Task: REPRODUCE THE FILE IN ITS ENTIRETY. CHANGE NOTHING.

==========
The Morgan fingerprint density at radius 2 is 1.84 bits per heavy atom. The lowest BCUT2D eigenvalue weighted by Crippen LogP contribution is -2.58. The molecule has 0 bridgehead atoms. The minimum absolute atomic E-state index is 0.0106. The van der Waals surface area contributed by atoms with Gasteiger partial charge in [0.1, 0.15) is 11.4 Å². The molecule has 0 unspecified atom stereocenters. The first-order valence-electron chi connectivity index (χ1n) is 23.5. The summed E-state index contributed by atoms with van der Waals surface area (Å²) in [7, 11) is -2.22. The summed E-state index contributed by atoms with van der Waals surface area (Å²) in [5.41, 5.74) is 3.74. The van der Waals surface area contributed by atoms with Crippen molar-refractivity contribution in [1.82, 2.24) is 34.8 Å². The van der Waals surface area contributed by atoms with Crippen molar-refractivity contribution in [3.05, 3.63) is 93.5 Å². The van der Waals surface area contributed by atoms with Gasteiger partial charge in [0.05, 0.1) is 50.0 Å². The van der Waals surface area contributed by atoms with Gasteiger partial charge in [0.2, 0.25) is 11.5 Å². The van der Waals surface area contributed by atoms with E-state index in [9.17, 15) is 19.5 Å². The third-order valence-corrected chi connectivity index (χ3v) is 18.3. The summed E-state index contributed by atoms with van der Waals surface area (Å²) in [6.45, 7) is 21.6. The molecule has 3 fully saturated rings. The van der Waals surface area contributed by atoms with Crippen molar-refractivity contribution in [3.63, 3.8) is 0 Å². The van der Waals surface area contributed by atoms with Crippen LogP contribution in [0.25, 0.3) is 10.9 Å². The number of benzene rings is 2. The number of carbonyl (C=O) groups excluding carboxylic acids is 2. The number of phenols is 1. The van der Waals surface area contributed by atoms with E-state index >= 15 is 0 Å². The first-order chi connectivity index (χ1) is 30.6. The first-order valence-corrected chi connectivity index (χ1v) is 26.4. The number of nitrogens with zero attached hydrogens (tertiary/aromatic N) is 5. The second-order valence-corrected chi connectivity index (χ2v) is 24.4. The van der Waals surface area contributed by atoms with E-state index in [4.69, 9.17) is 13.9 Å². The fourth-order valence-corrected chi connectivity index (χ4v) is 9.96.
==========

The Morgan fingerprint density at radius 2 is 1.84 bits per heavy atom. The lowest BCUT2D eigenvalue weighted by Crippen LogP contribution is -2.58. The molecule has 0 bridgehead atoms. The minimum absolute atomic E-state index is 0.0106. The van der Waals surface area contributed by atoms with Gasteiger partial charge in [0.1, 0.15) is 11.4 Å². The molecule has 0 unspecified atom stereocenters. The first-order valence-electron chi connectivity index (χ1n) is 23.5. The summed E-state index contributed by atoms with van der Waals surface area (Å²) in [7, 11) is -2.22. The summed E-state index contributed by atoms with van der Waals surface area (Å²) in [5.41, 5.74) is 3.74. The van der Waals surface area contributed by atoms with Crippen molar-refractivity contribution in [1.82, 2.24) is 34.8 Å². The van der Waals surface area contributed by atoms with Crippen molar-refractivity contribution in [3.05, 3.63) is 93.5 Å². The van der Waals surface area contributed by atoms with Gasteiger partial charge in [0.05, 0.1) is 50.0 Å². The van der Waals surface area contributed by atoms with Gasteiger partial charge in [0.2, 0.25) is 11.5 Å². The van der Waals surface area contributed by atoms with E-state index in [9.17, 15) is 19.5 Å². The third-order valence-corrected chi connectivity index (χ3v) is 18.3. The summed E-state index contributed by atoms with van der Waals surface area (Å²) in [6.45, 7) is 21.6. The molecule has 3 fully saturated rings. The van der Waals surface area contributed by atoms with Crippen molar-refractivity contribution in [3.63, 3.8) is 0 Å². The van der Waals surface area contributed by atoms with Crippen LogP contribution in [0.25, 0.3) is 10.9 Å². The number of benzene rings is 2. The number of carbonyl (C=O) groups excluding carboxylic acids is 2. The number of phenols is 1. The van der Waals surface area contributed by atoms with E-state index >= 15 is 0 Å². The first-order chi connectivity index (χ1) is 30.6. The first-order valence-corrected chi connectivity index (χ1v) is 26.4. The number of nitrogens with zero attached hydrogens (tertiary/aromatic N) is 5. The second-order valence-corrected chi connectivity index (χ2v) is 24.4. The van der Waals surface area contributed by atoms with E-state index in [4.69, 9.17) is 13.9 Å². The fourth-order valence-corrected chi connectivity index (χ4v) is 9.96.